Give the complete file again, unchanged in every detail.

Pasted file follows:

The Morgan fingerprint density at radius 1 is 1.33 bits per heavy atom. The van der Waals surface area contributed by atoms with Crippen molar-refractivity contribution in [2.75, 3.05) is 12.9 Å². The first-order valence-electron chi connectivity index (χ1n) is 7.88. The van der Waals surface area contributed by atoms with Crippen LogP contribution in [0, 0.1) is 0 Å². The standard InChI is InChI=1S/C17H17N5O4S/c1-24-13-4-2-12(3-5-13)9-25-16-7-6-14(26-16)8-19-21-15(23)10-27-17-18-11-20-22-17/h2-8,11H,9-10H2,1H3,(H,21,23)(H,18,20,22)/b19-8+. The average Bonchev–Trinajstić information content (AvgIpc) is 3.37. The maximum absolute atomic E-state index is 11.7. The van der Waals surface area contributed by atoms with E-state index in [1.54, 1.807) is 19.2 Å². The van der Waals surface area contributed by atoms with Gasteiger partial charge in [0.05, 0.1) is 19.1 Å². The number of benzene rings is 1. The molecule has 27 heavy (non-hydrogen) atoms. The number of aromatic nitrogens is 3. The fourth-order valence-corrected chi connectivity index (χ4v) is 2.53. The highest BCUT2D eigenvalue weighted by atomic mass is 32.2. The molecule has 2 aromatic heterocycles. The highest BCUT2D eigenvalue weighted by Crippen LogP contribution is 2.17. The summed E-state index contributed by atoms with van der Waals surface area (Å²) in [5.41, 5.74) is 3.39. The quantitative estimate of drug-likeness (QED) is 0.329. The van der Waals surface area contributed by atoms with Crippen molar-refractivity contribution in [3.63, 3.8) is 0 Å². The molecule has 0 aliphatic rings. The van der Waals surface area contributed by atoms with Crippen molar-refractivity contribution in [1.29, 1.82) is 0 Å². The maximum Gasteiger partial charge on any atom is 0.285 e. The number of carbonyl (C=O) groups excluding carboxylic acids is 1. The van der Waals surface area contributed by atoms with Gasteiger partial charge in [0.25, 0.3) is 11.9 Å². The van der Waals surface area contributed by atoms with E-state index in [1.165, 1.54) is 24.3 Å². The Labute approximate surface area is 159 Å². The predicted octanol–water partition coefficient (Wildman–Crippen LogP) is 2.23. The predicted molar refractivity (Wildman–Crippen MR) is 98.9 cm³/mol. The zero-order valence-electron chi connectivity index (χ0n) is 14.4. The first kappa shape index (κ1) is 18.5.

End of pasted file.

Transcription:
The Morgan fingerprint density at radius 1 is 1.33 bits per heavy atom. The van der Waals surface area contributed by atoms with Crippen molar-refractivity contribution in [2.75, 3.05) is 12.9 Å². The first-order valence-electron chi connectivity index (χ1n) is 7.88. The van der Waals surface area contributed by atoms with Crippen LogP contribution in [0, 0.1) is 0 Å². The standard InChI is InChI=1S/C17H17N5O4S/c1-24-13-4-2-12(3-5-13)9-25-16-7-6-14(26-16)8-19-21-15(23)10-27-17-18-11-20-22-17/h2-8,11H,9-10H2,1H3,(H,21,23)(H,18,20,22)/b19-8+. The average Bonchev–Trinajstić information content (AvgIpc) is 3.37. The maximum absolute atomic E-state index is 11.7. The van der Waals surface area contributed by atoms with E-state index in [1.54, 1.807) is 19.2 Å². The van der Waals surface area contributed by atoms with Gasteiger partial charge in [0.05, 0.1) is 19.1 Å². The number of benzene rings is 1. The molecule has 27 heavy (non-hydrogen) atoms. The number of aromatic nitrogens is 3. The fourth-order valence-corrected chi connectivity index (χ4v) is 2.53. The highest BCUT2D eigenvalue weighted by atomic mass is 32.2. The molecule has 2 aromatic heterocycles. The highest BCUT2D eigenvalue weighted by Crippen LogP contribution is 2.17. The summed E-state index contributed by atoms with van der Waals surface area (Å²) in [5.41, 5.74) is 3.39. The quantitative estimate of drug-likeness (QED) is 0.329. The van der Waals surface area contributed by atoms with Crippen molar-refractivity contribution in [3.63, 3.8) is 0 Å². The molecule has 0 aliphatic rings. The van der Waals surface area contributed by atoms with Crippen molar-refractivity contribution in [1.29, 1.82) is 0 Å². The maximum Gasteiger partial charge on any atom is 0.285 e. The number of carbonyl (C=O) groups excluding carboxylic acids is 1. The van der Waals surface area contributed by atoms with Gasteiger partial charge in [0.25, 0.3) is 11.9 Å². The van der Waals surface area contributed by atoms with E-state index in [1.165, 1.54) is 24.3 Å². The Labute approximate surface area is 159 Å². The predicted octanol–water partition coefficient (Wildman–Crippen LogP) is 2.23. The predicted molar refractivity (Wildman–Crippen MR) is 98.9 cm³/mol. The zero-order valence-electron chi connectivity index (χ0n) is 14.4. The first kappa shape index (κ1) is 18.5.